|Chennai||Rs. 27770.00 (0.07%)|
|Mumbai||Rs. 29200.00 (2.31%)|
|Delhi||Rs. 27900.00 (-0.36%)|
|Kolkata||Rs. 28270.00 (1%)|
|Kerala||Rs. 27050.00 (-0.37%)|
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|Hyderabad||Rs. 27770.00 (-0.14%)|
Kochi, Sep 14 (IANS) Narayanan Ramaswamy, partner, KPMG, one of the largest professional services company in the world, Friday said that given Kerala's high literacy rate and availability of training and development institutions in the state, it could emerge as a hub of talent for financial services.
Ramaswamy was speaking at a presentation on financial services that was part of the three-day Emerging Kerala-2012 investment meet here.
"There is a promise of enhanced financial activity, given the slew of investments in infrastructure, and in emerging sectors like IT/ITeS and food processing. Areas like microfinance, project finance, payment solutions (leveraging inward remittances) have great potential," Ramaswamy said.
"On the retail front, the Kerala customer is mature and one of the most informed in the country. There is a clear need to re-discover the customer and cater to his changing preferences," he added.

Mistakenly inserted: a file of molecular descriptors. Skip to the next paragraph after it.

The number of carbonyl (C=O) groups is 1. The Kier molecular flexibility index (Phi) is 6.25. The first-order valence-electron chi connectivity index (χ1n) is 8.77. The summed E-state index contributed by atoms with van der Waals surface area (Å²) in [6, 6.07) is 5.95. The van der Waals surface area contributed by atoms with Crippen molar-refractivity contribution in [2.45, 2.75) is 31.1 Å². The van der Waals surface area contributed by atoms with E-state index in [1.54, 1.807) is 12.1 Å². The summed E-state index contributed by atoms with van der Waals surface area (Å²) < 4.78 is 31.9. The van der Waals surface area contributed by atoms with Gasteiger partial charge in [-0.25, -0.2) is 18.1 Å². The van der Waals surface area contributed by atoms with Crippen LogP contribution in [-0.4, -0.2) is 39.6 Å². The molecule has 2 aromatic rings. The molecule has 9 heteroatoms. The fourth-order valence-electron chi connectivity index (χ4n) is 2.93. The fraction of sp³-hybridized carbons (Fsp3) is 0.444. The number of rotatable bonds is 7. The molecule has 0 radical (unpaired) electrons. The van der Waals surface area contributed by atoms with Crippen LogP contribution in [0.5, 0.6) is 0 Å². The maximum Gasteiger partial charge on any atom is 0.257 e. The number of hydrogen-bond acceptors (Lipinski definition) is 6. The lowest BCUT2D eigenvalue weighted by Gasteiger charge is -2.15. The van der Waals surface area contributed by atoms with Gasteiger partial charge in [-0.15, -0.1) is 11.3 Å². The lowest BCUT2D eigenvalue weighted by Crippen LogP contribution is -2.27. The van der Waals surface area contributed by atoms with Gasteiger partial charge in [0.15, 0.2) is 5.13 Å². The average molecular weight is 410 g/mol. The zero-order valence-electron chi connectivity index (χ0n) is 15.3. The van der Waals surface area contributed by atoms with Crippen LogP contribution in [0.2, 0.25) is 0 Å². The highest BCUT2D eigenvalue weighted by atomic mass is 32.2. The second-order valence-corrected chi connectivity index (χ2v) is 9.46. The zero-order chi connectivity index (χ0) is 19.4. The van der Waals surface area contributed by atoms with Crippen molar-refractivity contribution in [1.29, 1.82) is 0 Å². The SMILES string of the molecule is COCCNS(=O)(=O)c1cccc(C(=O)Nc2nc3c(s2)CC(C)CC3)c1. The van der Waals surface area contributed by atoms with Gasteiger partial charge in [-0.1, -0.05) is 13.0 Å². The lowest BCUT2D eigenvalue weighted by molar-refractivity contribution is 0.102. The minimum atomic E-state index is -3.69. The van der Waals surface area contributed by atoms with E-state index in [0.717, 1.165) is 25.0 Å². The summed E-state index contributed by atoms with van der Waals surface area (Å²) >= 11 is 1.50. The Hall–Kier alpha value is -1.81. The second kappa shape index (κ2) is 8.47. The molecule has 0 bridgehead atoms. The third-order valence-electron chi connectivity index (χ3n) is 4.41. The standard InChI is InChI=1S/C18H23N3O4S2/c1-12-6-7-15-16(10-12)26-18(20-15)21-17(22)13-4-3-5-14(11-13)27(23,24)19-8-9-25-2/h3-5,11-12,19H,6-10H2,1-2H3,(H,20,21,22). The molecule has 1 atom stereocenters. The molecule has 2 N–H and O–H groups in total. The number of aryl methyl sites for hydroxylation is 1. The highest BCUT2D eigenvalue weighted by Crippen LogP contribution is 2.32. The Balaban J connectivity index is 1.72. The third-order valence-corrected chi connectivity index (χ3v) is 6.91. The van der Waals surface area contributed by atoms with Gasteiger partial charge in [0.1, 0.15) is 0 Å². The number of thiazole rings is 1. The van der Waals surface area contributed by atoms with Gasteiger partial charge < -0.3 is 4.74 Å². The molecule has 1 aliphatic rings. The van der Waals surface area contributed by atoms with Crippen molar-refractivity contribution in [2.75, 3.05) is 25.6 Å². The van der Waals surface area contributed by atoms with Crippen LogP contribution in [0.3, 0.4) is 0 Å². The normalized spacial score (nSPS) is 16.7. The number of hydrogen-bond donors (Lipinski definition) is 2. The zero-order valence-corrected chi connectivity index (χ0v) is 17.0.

According to the KPMG partner, Kerala also has advantages that come with its tradition - it has been a powerhouse of financial services in the country, and is one of the "highest banked" states in the country.
"Kerala has been a trend-setter in financial services. It is one of few states to have achieved 100 percent targets on financial inclusion as set by the Reserve Bank of India," Ramaswamy said.
Drawing on data to drive home the point, Ramaswamy said that the state has a higher average monthly per capita expenditure - 10.3 percent on durable goods, compared to the all-India figure of 4.2 percent.
He said that in Kerala, 51.1 percent of households use banking services, as against the national average of 35.5 percent.
Ramaswamy added that much would depend on how effectively the financial institutions map attitudinal shifts in customers. He said that flexibility would be needed to tap opportunities, and apposite products and services would need to be designed and effectively delivered.